Mobile Users Losing Patience With Un-Optimized Email

Get with the program, users are telling marketers and publishers. We are reading these emails on devices now -- or at least we are trying to. The price paid by the un-optimized provider may be higher than expected, while the benefit to the mobile-ready could come in surprising ways.

The most obvious trend in digital marketing, that the all-important email channel is migrating quickly to device, just keeps, well, trending. According to provider EmailOutbound Networks and its annual survey of over 2,000 U.S. consumers, 43% now say they read their email most often on mobile device -- a number up 8% since last year.

EmailOutbound is a 6-year-old self-serve email marketing platform aimed at small and medium-sized businesses. It claims 40,000 customers.   

The price for not making email clear and usable on a handset can be steep, and it is getting steeper. In the 2012 survey, 69.7% of respondents said they would just delete messages that did not look good in their phone inbox, but in this year’s survey 80.3% will hit the delete button. Worse, the number of people who would be motivated by un-optimized email to unsubscribe from the service is now up to 30.2%, up from 18% last year. Clearly users are losing patience -- and fast -- with companies whose messaging does not reflect the reality of contemporary media consumption.



The good news for email marketers -- and perhaps retailers in general -- is that a well-formatted email that gets read on devices could inspire greater confidence in m-commerce. 63% said that they may buy from an email read on the device. One way of reading that stat is that companies that have established their credentials and trust in a user’s inbox could enjoy greater m-commerce returns.

Conventional wisdom holds that most people are happier browsing and researching products on their smartphones but prefer to buy on the more familiar terrain of desktop Web physical store. A solid m-email approach could help the user port her trust for the vendor onto mobile devices and open up that additional channel for purchasing.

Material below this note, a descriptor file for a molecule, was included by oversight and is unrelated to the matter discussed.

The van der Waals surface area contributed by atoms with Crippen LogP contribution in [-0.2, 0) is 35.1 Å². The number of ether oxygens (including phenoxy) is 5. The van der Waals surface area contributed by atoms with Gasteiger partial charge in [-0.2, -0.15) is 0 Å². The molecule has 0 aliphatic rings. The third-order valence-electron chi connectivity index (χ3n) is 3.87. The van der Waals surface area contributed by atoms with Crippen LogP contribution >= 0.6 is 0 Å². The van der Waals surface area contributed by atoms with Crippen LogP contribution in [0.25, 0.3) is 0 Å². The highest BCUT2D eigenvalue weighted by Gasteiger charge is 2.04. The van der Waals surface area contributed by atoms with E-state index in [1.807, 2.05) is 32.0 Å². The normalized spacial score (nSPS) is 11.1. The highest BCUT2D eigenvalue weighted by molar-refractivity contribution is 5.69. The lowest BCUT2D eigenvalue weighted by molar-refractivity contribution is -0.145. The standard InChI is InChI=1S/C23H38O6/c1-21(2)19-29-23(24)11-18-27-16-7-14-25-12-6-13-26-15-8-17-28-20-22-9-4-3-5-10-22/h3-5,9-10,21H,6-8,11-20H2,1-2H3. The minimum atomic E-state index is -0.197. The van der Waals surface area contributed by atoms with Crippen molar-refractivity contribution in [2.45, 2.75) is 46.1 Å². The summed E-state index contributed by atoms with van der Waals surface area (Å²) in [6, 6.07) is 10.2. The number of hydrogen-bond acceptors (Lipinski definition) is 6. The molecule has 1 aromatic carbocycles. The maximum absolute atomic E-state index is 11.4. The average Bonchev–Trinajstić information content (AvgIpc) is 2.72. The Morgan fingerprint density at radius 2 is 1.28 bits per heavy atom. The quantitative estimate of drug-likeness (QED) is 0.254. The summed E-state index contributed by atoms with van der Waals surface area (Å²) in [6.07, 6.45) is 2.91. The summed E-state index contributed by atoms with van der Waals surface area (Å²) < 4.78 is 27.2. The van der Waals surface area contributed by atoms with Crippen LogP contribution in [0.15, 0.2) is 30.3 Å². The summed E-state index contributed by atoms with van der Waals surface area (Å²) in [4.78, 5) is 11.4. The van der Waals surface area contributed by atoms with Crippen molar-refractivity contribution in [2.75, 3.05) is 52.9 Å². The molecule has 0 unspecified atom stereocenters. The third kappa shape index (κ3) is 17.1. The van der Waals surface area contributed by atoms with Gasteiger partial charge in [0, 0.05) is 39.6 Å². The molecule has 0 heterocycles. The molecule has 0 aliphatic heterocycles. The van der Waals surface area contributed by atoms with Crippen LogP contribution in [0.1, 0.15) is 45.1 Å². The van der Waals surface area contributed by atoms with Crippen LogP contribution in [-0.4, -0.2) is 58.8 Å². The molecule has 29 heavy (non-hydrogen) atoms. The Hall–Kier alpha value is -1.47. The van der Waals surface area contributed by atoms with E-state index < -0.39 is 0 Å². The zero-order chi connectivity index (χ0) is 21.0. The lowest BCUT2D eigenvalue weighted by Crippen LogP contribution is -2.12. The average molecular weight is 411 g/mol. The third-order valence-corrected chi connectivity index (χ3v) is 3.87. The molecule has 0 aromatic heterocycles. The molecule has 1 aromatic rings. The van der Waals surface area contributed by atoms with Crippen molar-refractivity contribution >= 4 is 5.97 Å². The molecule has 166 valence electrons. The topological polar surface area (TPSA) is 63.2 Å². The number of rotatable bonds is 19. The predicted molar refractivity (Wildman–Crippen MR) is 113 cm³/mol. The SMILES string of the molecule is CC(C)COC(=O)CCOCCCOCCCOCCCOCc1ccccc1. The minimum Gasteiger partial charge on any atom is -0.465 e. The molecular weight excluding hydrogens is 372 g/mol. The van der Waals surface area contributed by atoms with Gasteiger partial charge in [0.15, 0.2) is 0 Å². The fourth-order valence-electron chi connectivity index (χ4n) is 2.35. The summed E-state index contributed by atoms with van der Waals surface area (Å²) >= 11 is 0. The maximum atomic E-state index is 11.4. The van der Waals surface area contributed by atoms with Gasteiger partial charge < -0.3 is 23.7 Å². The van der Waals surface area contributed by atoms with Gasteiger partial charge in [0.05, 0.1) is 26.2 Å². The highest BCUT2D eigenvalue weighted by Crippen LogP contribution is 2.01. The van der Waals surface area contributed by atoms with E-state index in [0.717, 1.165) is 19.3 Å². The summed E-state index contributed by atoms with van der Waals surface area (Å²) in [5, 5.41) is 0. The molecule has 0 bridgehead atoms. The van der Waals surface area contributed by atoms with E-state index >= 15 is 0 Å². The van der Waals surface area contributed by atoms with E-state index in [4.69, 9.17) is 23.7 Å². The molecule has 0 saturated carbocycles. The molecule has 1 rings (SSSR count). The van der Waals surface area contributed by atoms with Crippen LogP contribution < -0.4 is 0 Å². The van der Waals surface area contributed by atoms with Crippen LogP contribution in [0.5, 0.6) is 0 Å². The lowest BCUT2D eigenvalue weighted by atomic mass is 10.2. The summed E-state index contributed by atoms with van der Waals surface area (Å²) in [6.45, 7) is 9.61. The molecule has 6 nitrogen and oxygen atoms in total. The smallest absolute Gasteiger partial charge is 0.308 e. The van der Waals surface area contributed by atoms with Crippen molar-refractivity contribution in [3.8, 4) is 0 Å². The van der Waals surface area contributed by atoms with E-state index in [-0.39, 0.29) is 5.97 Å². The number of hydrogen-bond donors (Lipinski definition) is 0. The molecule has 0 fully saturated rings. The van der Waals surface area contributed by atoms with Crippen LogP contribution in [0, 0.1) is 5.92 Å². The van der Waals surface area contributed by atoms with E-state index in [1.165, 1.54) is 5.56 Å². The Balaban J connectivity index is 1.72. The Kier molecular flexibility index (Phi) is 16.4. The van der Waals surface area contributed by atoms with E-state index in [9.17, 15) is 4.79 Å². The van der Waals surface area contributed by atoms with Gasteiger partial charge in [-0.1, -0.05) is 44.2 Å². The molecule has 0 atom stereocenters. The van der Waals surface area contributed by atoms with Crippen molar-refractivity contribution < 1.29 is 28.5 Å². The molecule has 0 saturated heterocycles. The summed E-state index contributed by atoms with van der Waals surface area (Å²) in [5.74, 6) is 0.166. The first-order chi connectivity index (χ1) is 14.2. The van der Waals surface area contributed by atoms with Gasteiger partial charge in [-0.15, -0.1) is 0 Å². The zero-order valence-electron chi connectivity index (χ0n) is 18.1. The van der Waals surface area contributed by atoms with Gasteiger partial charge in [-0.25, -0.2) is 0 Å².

Moving customers onto the mobile commerce channel is not merely migrating the same buyer with the same habits from one screen to another. There is some evidence to suggest that people comfortable with m-purchasing are doing more impulse buying as a results. A U.K.-based Rackspace survey of over 2,000 consumers last year showed 17% claiming to make more impulse purchases now that they're buying on their phones.

I can only speculate on this possible connection between the mobile-friendliness of an email message and a consumer’s willingness to follow through with an m-purchase. But it makes some intuitive sense. I suspect that one of the choke points for many people in m-commerce is the sheer incompetence at the transaction point. Many companies still kick a user into an un-optimized fulfillment process where accounts are not stored, entering payment information is tortuous, etc. It still dumbfounds me how many marketers leave their own consumer experience and identity at the door when they design for others to use. No one wants to fumble through credit card entry, unnecessary form fill-outs, broken drop-downs, and zoom and pinch gymnastics -- even the people who actually design these systems so poorly.

I suspect that a mobile-friendly email, the point of entry for many buyers, inspires in consumers some confidence (often misplaced, alas) that the entire purchase flow will understand their mobilized context.   

2 comments about "Mobile Users Losing Patience With Un-Optimized Email".
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  1. Pete Austin from Fresh Relevance, July 4, 2013 at 4:43 a.m.

    Why is deleting emails on your phone any indicator of quality? I delete 100% immediately, because I already read them, I can always read the online copy if I need to see them again, and I don't want to lose customer data if I lose my phone. The increase of people who do the same as me is hardly surprising, given the number of security scare stories and that people are increasingly being held responsible if they endanger their customers.

  2. Steve Smith from Mediapost, July 4, 2013 at 7:43 a.m.

    Agreed, Peter. But the survey was asking about how the user responds to a specific circumstance of a poorly rendered email. the suggestion is that people are deleting before reading these emails if the sender is not taking a mobile device into account. There is always the possibility the vendor gets a second at bat on the desktop later. But the unsubscribe behavior is at 30%.

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